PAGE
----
I also believe that just because this involves overturning a conspiracy that has been functioning with different levels of complexity for the full history of humanity, it does not mean that it will inevitably take epic amounts of time to overturn. I see it akin to a medical breakthrough: if we suddenly found an affordable pill that could cure cancer, everyone would be taking it, historical precedents be damned. Similarly, if we could find a way of elegantly articulating and navigating towards the alternative to the conspiracy (which is only really a thinking exercise: no scientific breakthrough required!), I believe a critical mass would be swiftly forthcoming.


      June 3, 2011 at 9:26 am

  3. O.K. I am hooked. I like your line of thinking on these issues. The mythopoetic men’s movement has sought “liberation” by claiming unfounded ideas of “masculine essence”, “sacred masculine” etc. I have enjoyed some of that writing in as much as it affirms certain attributes of my character. But to use Bly’s metaphor it really is just another “cage”. And the men’s movement has been more about meticolously creating the cage than unlocking it. The metaphorical “cage” are the socially constructed definitions of “man” masculinity etc. We are perhaps far more comfortable imprisoning ourselves and others than liberation.


    July 27, 2010 at 4:29 am

    • Michael Schwalbe wrote a reasonable book on the men’s movement using that image: “Unlocking the Iron Cage: The Men’s Movement, Gender Politics, and American Culture”.

      Yes, The Masculinity Conspiracy is a full-on prison break-out. But you know what it’s like: inmates with only a short while left on their sentence, or pally with the guards, never want to leave when given the chance 🙂


      July 27, 2010 at 6:25 am

  4. I’m thoroughly enjoying your book so far. I tend to think the best praise is intelligent debate, so in that spirit I offer the following musings:

    To play devil’s advocate a bit, can’t we not only learn from the mistakes of history but also the successes of history? Isn’t there something to a romanticizing of history that longs for (allegedly) simpler times? And isn’t there a cost to a more complex society with more complex gender performances? What is the cost and why should we be willing to pay it?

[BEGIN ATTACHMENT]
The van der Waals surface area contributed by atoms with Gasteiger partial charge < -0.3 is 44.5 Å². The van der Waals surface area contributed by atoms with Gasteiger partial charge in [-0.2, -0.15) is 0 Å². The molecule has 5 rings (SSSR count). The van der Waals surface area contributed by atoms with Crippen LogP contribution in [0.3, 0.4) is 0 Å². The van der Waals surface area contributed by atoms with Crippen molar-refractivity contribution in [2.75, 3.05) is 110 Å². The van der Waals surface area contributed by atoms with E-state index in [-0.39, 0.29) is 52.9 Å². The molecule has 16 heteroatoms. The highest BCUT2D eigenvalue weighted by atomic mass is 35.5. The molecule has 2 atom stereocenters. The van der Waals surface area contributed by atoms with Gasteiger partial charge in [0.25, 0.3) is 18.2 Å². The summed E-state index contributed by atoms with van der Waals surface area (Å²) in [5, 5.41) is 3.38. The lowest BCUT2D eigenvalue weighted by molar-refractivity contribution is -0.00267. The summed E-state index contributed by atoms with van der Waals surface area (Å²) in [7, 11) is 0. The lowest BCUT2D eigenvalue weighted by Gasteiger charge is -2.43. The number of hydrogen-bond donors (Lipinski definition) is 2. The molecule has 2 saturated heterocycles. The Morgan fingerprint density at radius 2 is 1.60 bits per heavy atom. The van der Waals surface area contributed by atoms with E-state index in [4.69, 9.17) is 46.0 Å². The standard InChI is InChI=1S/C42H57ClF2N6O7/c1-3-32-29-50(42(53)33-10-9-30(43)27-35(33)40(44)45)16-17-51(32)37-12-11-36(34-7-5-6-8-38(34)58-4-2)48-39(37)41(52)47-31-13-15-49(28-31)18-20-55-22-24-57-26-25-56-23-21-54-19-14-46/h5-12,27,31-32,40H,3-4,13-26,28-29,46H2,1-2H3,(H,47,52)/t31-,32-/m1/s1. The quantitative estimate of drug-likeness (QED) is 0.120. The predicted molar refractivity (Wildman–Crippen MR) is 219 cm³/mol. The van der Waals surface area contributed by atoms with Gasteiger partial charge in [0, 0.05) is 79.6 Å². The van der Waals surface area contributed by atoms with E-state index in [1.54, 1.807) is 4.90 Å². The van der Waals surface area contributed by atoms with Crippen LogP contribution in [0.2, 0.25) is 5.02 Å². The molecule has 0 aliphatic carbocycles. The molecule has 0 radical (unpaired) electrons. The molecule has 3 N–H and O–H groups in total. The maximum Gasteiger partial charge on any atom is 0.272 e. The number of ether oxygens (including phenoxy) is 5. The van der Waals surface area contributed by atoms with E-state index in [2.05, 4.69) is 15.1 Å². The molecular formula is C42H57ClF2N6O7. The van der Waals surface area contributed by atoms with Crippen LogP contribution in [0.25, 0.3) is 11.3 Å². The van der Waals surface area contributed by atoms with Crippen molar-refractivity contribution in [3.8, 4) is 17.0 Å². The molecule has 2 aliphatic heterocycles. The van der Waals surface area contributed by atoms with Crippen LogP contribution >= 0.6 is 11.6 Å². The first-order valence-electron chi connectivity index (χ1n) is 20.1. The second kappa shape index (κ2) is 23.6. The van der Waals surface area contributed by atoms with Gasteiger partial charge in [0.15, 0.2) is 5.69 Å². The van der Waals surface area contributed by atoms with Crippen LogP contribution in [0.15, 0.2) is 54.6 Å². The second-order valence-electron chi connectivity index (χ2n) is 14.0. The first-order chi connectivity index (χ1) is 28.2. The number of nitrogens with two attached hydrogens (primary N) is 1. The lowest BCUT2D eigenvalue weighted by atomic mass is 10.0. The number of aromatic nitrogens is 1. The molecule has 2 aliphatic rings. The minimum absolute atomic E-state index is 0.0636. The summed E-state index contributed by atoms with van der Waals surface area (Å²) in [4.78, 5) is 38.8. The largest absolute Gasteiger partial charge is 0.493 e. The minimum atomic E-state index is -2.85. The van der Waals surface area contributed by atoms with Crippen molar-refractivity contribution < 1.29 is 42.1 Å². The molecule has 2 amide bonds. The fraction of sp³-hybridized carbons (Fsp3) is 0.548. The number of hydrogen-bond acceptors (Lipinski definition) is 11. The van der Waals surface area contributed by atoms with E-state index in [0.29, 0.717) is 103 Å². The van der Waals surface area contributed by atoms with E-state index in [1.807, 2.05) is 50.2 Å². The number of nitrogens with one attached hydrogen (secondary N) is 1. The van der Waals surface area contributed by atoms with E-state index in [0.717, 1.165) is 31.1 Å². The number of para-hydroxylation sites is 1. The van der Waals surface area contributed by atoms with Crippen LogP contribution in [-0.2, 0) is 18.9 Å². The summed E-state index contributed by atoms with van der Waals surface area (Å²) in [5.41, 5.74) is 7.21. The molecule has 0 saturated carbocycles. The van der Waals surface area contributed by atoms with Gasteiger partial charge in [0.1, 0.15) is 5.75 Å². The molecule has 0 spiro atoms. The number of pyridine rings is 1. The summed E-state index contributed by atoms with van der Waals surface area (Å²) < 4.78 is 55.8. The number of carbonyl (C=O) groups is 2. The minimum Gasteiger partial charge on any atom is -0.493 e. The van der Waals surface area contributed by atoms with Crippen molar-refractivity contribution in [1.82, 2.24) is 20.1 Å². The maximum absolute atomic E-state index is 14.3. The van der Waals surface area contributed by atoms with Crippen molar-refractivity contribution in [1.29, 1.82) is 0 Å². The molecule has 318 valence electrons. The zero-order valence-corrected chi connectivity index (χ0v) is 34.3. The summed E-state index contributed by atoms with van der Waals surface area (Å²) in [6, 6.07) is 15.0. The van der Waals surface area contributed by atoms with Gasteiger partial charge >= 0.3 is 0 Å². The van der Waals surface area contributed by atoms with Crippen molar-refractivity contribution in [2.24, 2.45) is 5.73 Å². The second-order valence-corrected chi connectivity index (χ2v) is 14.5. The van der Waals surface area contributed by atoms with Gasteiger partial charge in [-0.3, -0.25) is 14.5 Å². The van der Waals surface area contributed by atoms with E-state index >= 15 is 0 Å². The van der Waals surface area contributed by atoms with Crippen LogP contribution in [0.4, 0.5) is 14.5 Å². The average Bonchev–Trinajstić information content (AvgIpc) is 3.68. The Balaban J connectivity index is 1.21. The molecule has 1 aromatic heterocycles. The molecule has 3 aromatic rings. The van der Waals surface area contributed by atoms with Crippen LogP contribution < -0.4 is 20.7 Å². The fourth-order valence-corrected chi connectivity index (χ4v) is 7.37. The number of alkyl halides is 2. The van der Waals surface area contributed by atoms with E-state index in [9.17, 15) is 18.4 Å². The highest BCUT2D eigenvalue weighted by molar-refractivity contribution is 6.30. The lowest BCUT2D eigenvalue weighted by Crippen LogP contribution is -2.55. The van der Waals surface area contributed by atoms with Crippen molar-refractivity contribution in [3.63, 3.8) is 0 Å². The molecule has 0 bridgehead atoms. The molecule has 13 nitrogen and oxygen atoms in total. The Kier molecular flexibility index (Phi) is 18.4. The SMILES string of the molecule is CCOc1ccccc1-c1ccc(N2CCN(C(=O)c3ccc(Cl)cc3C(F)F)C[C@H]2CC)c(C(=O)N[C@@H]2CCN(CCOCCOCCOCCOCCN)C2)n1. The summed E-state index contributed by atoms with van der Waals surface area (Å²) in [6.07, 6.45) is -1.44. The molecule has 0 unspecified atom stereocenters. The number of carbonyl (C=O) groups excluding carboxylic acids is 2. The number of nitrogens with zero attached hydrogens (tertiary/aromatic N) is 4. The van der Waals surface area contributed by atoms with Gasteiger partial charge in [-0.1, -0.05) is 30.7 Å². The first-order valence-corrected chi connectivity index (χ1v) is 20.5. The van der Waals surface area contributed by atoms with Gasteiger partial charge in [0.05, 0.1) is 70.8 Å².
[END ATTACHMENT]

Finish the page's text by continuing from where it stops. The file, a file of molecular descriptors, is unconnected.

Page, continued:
It seems to me that anomie (the feeling of lack of clear social roles)–especially from men in power–is driving some of the masculinity conspiracy (and many conservative agendas in general). Progressive feminist creative class men also feel anomie at times, perhaps moreso! How can we address the conspiracy while also creating a culture and society that addresses such concerns? Will people who can’t understand or cope with such complexities be “left behind”? (pun intended)


    June 9, 2010 at 7:01 am

    • Good points, Duff.

      There may be some successes in history in regard to masculinity, but the broadly pathological mood of historical masculinity seems to obscure these to the point where it seems easier to start with a clean slate.

      The image of simpler historical times is largely a fantasy projected on to the past, which at once re-visions the past into something it was not, and prevents the present from becoming what it could be. Further still, I don’t see this as a historical-simpler masculinity vs Gelfer-complicated masculinity. Historical masculinity can be seen as more complex, as it glosses over the reality of diversity, and it requires very sophisticated analytical skills to cut through the gloss. My vision of masculinity, while more diverse, is also more transparent, which I would argue makes it simpler. In this sense, there is a greater cost to historical masculinity, and we are already paying that cost on a daily basis.

      But even if this process cannot successfully be navigated by some (the “left behind”), with my existential philosopher’s hat on I’d say “better disabled by reality than enabled by fantasy.” There are not always neat answers that everyone can understand, but fully owning this fact fulfills the function of an answer. Unfortunately, this sounds like a Yoda Koan 😉


      June 9, 2010 at 8:39 am

      • Well argued, Joseph. I do agree that revisioning “the good ole days” of patriarchal masculinity as “simpler” is false and misleading, although an all-too-common romantic image.

        Pragmatically speaking, I do think that until there is a realistic solution for anomie we will be stuck with romantic conservative mythologies of the bygone days of masculinity however.

        Perhaps the strongest argument against the simple notions of masculinity is that conservative communities also display a variety of masculinities. I’m a member of an online exercise forum wherein many of the members decry the hyper muscular images of men in media and have a kind of celebration of diversity for the many shapes men’s bodies come in (but still with an emphasis on the muscular and fit). At the same time, there will be forum threads arguing against homosexuality using biblical hermeneutics as the basis for the argument. It’s a strange combination to observe, but clearly a point in favor of your argument that there is no singular masculinity to recover from some lost age.


        June 9, 2010 at 8:50 am

        • I’m not sure what that realistic solution is yet. I rely (perhaps too heavily) on reason. We need some practical community- (and probably/unfortunately celebrity-) based examples to inspire.

          Yes, the diversity among conservative males is interesting, and not given enough attention. This is a point made by a commenter here and elsewhere, Butters, who believes it is a failing of feminists who seek gender diversity, but do not acknowledge it among the conservative subjects of their critique.

          I go down this road some with my articles on Christian men’s ministries, which show there to be differing masculine performances, even within a group which appears monolithically conservative from the outside.


          June 9, 2010 at 9:10 am